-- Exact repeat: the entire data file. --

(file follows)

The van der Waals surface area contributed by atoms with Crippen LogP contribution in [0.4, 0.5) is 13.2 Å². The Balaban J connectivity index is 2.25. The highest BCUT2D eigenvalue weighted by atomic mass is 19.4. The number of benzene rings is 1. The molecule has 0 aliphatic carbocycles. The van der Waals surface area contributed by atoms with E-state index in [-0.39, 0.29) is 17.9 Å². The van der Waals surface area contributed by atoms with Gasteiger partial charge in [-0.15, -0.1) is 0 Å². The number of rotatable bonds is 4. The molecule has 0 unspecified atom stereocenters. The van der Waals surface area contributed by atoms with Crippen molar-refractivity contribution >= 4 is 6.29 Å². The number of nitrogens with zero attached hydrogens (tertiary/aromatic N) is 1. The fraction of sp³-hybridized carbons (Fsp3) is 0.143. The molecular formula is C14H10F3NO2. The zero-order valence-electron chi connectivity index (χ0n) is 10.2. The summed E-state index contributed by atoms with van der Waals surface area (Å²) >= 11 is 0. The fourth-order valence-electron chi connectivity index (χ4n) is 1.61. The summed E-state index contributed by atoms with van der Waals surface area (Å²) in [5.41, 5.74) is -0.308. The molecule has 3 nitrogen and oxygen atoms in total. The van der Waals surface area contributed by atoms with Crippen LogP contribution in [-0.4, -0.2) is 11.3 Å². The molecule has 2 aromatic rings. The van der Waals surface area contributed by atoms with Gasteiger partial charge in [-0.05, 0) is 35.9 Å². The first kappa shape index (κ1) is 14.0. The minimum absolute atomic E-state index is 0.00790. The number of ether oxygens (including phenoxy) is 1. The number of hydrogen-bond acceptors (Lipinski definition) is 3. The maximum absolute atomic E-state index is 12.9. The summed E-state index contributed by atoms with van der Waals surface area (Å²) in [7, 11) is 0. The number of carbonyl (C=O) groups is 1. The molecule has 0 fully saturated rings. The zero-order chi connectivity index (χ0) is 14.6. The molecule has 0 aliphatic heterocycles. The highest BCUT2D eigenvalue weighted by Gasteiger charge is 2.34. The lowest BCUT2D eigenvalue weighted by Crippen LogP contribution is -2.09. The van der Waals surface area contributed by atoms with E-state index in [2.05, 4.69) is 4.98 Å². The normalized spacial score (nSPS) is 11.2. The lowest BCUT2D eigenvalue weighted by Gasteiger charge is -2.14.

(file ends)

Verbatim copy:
The van der Waals surface area contributed by atoms with Crippen LogP contribution in [0.4, 0.5) is 13.2 Å². The Balaban J connectivity index is 2.25. The highest BCUT2D eigenvalue weighted by atomic mass is 19.4. The number of benzene rings is 1. The molecule has 0 aliphatic carbocycles. The van der Waals surface area contributed by atoms with E-state index in [-0.39, 0.29) is 17.9 Å². The van der Waals surface area contributed by atoms with Gasteiger partial charge in [-0.15, -0.1) is 0 Å². The number of rotatable bonds is 4. The molecule has 0 unspecified atom stereocenters. The van der Waals surface area contributed by atoms with Crippen molar-refractivity contribution >= 4 is 6.29 Å². The number of nitrogens with zero attached hydrogens (tertiary/aromatic N) is 1. The fraction of sp³-hybridized carbons (Fsp3) is 0.143. The molecular formula is C14H10F3NO2. The zero-order valence-electron chi connectivity index (χ0n) is 10.2. The summed E-state index contributed by atoms with van der Waals surface area (Å²) >= 11 is 0. The fourth-order valence-electron chi connectivity index (χ4n) is 1.61. The summed E-state index contributed by atoms with van der Waals surface area (Å²) in [5.41, 5.74) is -0.308. The molecule has 3 nitrogen and oxygen atoms in total. The van der Waals surface area contributed by atoms with Crippen LogP contribution in [-0.4, -0.2) is 11.3 Å². The molecule has 2 aromatic rings. The van der Waals surface area contributed by atoms with Gasteiger partial charge in [-0.05, 0) is 35.9 Å². The first kappa shape index (κ1) is 14.0. The minimum absolute atomic E-state index is 0.00790. The number of ether oxygens (including phenoxy) is 1. The number of hydrogen-bond acceptors (Lipinski definition) is 3. The maximum absolute atomic E-state index is 12.9. The summed E-state index contributed by atoms with van der Waals surface area (Å²) in [7, 11) is 0. The number of carbonyl (C=O) groups is 1. The molecule has 0 fully saturated rings. The zero-order chi connectivity index (χ0) is 14.6. The molecule has 0 aliphatic heterocycles. The highest BCUT2D eigenvalue weighted by Gasteiger charge is 2.34. The lowest BCUT2D eigenvalue weighted by Crippen LogP contribution is -2.09. The van der Waals surface area contributed by atoms with E-state index in [2.05, 4.69) is 4.98 Å². The normalized spacial score (nSPS) is 11.2. The lowest BCUT2D eigenvalue weighted by Gasteiger charge is -2.14.